In the first quarter of campaign fundraising, Minnick lapped not only his fellow Democratic contenders for the state's First District Congressional seat, but also the two Republicans seeking office.
Between Oct. 1 and Dec. 31, 2007, Minnick raised $410,253 while his nearest competitor, Republican Rep. Bill Sali, raised $58,775. This gives Minnick $310,000 cash on hand, while Sali is operating with just more than $100,000.
Minnick's fellow Democrats are further behind, with Larry Grant raising $24,861 and Rand Lewis with no recorded contributions. According to Federal Election Commission records, Republican candidate Matt Salisbury of Nampa has $5,441.
Minnick's contribution of $100,000 to his own campaign helped bump up the total, but so too has his courting of Republican donors.
"My approach has been basically to call people I know and who have some financial capacity," Minnick said. "Part of the reason is that I've been in the business and professional communities for 30-plus years in Boise and I know a lot of Republicans. Often Republicans have more money than Democrats."
Among those Republican donors/friends is Tom Loutzenheiser, CEO of Telemetric. Loutzenheiser, who doesn't live in the voting district, said he chose to support Minnick because of the pair's long-standing relationship and Minnick's appeal to moderate Republicans.
"He's a good leader," Loutzenheiser said. "Although he's a Democrat, he is pragmatic. He represents a moderate interest."
Minnick said he hasn't just appealed to Republicans, but he admits that a significant proportion of his contributions have come from GOP members.
"Once I talk to people, regardless of political affiliation, there is a common conception that a representative should solve problems and be responsible to the district they represent," Minnick said. "That's what businessmen do; they solve problems."
Tara Wolfson, Minnick's campaign manager, said Minnick began fundraising just after he announced his candidacy, and since then has been working his way around all 19 counties in the district.
The campaign has even launched a "Walt for Congress" channel on YouTube. The Web site can be found at YouTube.com/user/WaltForCongress.
"To raise the money we did, it has to be a broad support," she said. "[Republicans] want to make sure they have somebody who can bring home results ... Idaho has only two congressmen, and it helps when they can work across party lines."
Lewis is also preparing to kick off his own fund-raising campaign after spending the first quarter in what he calls a grass-roots approach.
"Which means we have to go out and talk to a lot of people," he said.
Lewis said he has spent a "substantial" amount of his own money traveling around the district, but he plans to start fundraising in earnest this week when he begins a series of town hall meetings.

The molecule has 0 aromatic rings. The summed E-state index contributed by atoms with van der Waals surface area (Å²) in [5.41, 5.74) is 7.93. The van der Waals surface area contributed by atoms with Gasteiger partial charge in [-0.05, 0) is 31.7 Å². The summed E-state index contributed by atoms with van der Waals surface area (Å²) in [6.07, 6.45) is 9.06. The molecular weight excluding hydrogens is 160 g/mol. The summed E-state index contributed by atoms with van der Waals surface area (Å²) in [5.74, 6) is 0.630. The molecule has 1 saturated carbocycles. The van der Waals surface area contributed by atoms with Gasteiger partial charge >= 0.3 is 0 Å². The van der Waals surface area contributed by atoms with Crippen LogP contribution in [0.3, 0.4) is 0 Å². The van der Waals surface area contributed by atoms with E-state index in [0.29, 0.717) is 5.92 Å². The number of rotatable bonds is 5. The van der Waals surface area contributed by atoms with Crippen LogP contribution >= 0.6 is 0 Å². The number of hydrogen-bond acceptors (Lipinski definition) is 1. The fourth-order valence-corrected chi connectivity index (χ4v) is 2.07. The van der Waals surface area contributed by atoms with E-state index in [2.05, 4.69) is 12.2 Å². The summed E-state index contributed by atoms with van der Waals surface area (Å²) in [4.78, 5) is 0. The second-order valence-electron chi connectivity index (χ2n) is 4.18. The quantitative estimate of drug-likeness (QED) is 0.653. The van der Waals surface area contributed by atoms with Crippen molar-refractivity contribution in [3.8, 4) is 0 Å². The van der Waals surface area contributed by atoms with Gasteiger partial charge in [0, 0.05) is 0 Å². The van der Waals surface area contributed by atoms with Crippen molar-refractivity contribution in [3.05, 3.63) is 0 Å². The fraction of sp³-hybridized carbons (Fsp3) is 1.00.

"We don't have the money that our opponents do, so we must get out and talk to people," Lewis said.
In terms of Minnick's fund-raising success, Lewis said he's not surprised and added he has seen the same support for his own campaign from both independent voters and Republicans.
"A lot of people are now interested in the post-Bush period," Lewis said, adding that attitude will influence both the presidential and congressional races.
"If you have a strong Democrat [candidate], and we have three, any of the three will be able to sustain support from not only Democrats, but moderate Republicans," Lewis said.
Grant, who ran against Sali in the 2006 general election, said he's not surprised by Minnick's financial total, and even sees a silver lining for his own campaign.
"Nobody ever doubted Walt's ability to raise money," he said. "It's fantastic that that many people now understand that Idaho can be won by a Democrat."
Grant said he heard the rumors of Minnick's Republican support. "Clearly, there are a good number of Republicans that are dissatisfied with Bill Sali as a representative. If Walt can get some of the money, more power to him."
Grant recently opened his campaign office and hired a full-time staff, many of whom worked for him during his last political run.
While he is behind Minnick in dollars, Grant said his campaign is right on budget and he has a series of fund-raising events scheduled right up to the primary election in May. But beyond the primary, Grant also has to deal with a $67,500 campaign debt from his 2006 campaign.
It's the same situation for Sali, who still owes $167,623 from his last campaign. Previously published reports show that the bulk of Sali's debt is owed to an Arizona-based consulting firm and the company that did polling and direct mailings for the last campaign.
Sali has repeatedly pledged to repay the debt, but he seems focused on the current campaign.
"Things are going really well," said Sali's spokesman Wayne Hoffman, pointing to Sali's past fund-raising success.
Hoffman declined to comment on any of the Democrats' fund-raising totals. Instead, he said Sali's record will speak for itself.
"[Sali is] doing a good job as a First Congressional District congressman," Hoffman said. "As a result of that, people are very proud of his record and want him to stay in office."
As might be expected, Sali's rivals take issue with this.
"I don't get the sense that he has created a strong constituent of loyal voters who think he has delivered for Idaho," Minnick said.
While the Democrats are currently battling each other, they are all confident of their party's ultimate success.
"Whoever [the Democrats] nominate in the primary in May, they'll be a strong candidate," Lewis said.
Until the primary, every candidate will be in the hunt for more dollars to fuel the political machine.
"You cannot run a competitive campaign unless you spend money, and you can't spend it unless you raise it," Minnick said.